'#FreeRayshawn' is a modern take on the iconic 1975 film 'Dog Day Afternoon' and it has a lot to live up to
Jeffrey Katzenberg, the founder of the short-form mobile video platform Quibi, at its official unveiling, mentioned that filmmaker Antoine Fuqua of ‘Training Day’ fame was developing a project that he described as a modern-day version of the 1975 American neo-noir crime drama ‘Dog Day Afternoon’. That project is the upcoming series called ‘#FreeRayshawn’.
‘Dog Day Afternoon’ is one of the American Greats, to say the very least. Starring Al Pacino, John Cazale, James Broderick, and Charles Durning, the film follows the story of a bank robbery that soon turns into a hostage situation that in turn becomes a media frenzy. It’s a film that has intense political and social messages.
It’s not your regular heist film. It’s a movie that examines human connections. One particularly dark yet endearing scene, very early on in the film, is when cops are in the process of surrounding the bank and a young teller gets a call from her husband. In between tears, visibly scared of the situation, she tells her husband on the phone to cook whatever he wants for dinner.
One of the film’s most iconic sequences shows Pacino outside the bank, shouting at the cops, the negotiator, everyone surrounding the bank. Brandishing a gun, a visibly-angry Pacino refers to the 1971 Attica Prison uprising where prisoners demanding better living conditions and political rights, rioted and took control of the prison, taking 42 staff members hostage. It is widely considered as one of the most well-known and significant uprisings of the Prisoners' Rights Movement in U.S. history.
He shouts “Attica-Attica-Attica” to cheering crowds who had gathered to see the drama unfold. He shouted at the negotiator that had the TV cameras not been on, he would have been shot already. It’s one of the most defining moments of the film for many reasons. For one, it is an examination of crime from a media lens. Public crimes demand audiences, and while Pacino’s character did not expect the situation to ever come to that, he was certainly glad for it on some level.
The other important aspect of the scene is the cheering crowd. The working class and the police have never been on the same side. Police brutality has been a historical feature of the institution and the crowd’s cheers only affirm the idea that they would rather support a renegade, a rebel, an anarchist, trying to break free from the system, than supporting the quote-unquote custodians of law. Anti-establishment is as political as anything gets.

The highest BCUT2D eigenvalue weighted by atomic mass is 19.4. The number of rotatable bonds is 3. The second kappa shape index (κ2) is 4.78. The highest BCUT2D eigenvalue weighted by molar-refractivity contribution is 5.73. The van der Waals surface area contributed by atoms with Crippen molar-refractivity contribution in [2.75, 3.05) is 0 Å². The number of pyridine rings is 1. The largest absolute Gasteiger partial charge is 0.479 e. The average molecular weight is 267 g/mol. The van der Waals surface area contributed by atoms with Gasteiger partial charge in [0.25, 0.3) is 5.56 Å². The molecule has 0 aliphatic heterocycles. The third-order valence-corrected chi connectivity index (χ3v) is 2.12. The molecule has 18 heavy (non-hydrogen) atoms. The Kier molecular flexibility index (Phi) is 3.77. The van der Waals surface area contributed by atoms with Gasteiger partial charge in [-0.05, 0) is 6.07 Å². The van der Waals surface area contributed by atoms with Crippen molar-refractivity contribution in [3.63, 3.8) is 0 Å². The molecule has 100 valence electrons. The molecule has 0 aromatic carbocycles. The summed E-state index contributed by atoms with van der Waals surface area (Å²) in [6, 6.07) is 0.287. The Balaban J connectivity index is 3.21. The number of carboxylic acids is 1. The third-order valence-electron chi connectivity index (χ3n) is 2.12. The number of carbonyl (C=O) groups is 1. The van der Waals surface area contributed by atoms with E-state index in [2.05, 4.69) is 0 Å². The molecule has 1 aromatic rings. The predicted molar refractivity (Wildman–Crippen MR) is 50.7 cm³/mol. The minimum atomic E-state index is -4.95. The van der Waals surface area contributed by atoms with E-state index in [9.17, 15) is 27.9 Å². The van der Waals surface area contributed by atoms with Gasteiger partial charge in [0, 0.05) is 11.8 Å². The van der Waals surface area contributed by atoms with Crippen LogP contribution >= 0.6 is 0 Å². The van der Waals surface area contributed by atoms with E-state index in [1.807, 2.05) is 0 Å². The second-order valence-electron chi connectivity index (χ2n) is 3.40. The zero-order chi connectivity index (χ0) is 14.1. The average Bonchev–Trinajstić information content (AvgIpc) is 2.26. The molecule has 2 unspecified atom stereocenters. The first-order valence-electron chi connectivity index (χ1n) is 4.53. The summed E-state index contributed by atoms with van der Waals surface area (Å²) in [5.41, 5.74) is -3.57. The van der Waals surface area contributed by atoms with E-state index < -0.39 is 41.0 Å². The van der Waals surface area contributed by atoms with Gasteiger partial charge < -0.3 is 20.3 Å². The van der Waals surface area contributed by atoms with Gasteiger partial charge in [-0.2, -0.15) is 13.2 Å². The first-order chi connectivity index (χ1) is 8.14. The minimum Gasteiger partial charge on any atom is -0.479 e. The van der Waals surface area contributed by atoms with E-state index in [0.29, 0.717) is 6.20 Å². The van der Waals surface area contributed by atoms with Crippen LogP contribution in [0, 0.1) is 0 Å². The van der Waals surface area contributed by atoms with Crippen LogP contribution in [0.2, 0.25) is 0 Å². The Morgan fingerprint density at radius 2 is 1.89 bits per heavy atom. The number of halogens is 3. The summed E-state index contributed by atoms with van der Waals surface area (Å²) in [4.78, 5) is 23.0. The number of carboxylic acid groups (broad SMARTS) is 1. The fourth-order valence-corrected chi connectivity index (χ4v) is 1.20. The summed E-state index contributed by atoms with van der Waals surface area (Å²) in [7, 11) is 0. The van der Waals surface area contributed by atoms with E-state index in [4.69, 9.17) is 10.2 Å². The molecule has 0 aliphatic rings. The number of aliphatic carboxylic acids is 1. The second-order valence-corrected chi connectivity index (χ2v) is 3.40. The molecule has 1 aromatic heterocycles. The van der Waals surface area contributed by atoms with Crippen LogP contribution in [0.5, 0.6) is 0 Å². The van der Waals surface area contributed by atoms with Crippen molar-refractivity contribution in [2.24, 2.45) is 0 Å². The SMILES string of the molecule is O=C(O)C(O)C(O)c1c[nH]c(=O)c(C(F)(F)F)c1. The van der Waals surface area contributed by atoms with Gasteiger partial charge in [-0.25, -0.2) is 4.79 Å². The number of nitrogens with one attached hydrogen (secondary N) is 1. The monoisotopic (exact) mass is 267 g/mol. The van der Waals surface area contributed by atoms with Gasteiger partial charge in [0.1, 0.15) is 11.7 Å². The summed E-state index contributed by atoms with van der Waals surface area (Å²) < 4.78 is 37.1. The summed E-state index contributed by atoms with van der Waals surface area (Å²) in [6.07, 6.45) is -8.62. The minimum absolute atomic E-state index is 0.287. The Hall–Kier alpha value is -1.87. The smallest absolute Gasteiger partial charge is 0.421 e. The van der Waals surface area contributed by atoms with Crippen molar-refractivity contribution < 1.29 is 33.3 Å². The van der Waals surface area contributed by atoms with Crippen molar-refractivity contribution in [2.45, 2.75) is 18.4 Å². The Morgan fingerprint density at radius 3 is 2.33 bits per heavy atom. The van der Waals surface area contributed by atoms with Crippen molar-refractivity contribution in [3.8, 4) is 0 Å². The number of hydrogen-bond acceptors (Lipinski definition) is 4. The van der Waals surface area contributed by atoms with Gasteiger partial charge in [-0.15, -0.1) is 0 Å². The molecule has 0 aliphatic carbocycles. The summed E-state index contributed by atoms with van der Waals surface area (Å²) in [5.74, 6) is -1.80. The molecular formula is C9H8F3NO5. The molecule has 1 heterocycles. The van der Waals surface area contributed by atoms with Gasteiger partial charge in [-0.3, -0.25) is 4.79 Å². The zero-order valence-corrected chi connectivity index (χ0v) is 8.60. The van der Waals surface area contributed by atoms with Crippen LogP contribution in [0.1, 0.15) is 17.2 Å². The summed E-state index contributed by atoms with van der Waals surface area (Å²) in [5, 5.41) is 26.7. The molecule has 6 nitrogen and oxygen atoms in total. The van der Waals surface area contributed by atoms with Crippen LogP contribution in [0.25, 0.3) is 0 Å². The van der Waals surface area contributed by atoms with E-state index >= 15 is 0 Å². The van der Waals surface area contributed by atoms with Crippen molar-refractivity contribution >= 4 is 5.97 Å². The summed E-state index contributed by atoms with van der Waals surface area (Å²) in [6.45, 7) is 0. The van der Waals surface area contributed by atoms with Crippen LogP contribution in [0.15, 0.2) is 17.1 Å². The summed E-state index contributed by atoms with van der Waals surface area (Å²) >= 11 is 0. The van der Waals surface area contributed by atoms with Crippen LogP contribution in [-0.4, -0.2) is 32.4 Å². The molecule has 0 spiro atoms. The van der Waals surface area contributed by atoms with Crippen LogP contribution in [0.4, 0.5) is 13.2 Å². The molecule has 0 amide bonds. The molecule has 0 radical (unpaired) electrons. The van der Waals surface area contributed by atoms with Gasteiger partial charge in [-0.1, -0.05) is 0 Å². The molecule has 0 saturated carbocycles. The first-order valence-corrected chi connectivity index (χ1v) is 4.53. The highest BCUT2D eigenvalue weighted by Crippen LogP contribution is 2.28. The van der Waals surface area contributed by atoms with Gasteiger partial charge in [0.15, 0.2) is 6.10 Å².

Another important aspect of the film is its queer legacy. Pacino’s Sonny in the film is a homosexual man. His partner is Leon Shermer (Chris Sarandon), a trans woman who is unable to afford sex-reassignment surgery. While the queer history of the film is seldom discussed, it nonetheless important to consider its sheer significance in the context of the 1969 Stonewall riots.
As a modern-day reboot of this iconic work of art, ‘#FreeRayshawn’ sets itself up for a very uphill battle. Merely setting a story around a hostage situation and police negotiations would not cut it. That would barely scratch the surface. For it to live up to Sidney Lumet’s classic, it has to explore the subversions it engaged in.
This is not to say that ‘#FreeRayshawn’ doesn’t have the scope for it. Like Pacino’s Sonny, Stephan James’ Rayshawn is a war veteran (the former, Vietnam, and the latter, Iraq). If the former had the stigma of sexuality attached to him, the latter has racism to deal with.
Police shootings and brutality are everyday realities for persons of color, especially African-Americans. The show itself bases the conflict around the eponymous character being framed by the cops. The hashtag FreeRayshawn brings to light the power of social media in the face of imminent injustice. And the show’s trailer indicates that despite a kind of media fatigue over cases of police brutality and violence, communities are seldom prepared to give up. The anti-establishment trait is visible there, straight from NWA songs to the Ferguson riots to near-daily videos on Twitter documenting the institutional racism of the police force.
In every respect, ‘#FreeRayshawn’ has the potential to be a modern ‘Dog Day Afternoon’. The only question is: Will it?
‘#FreeRayshawn’ is slated to release on April 13 only on Quibi.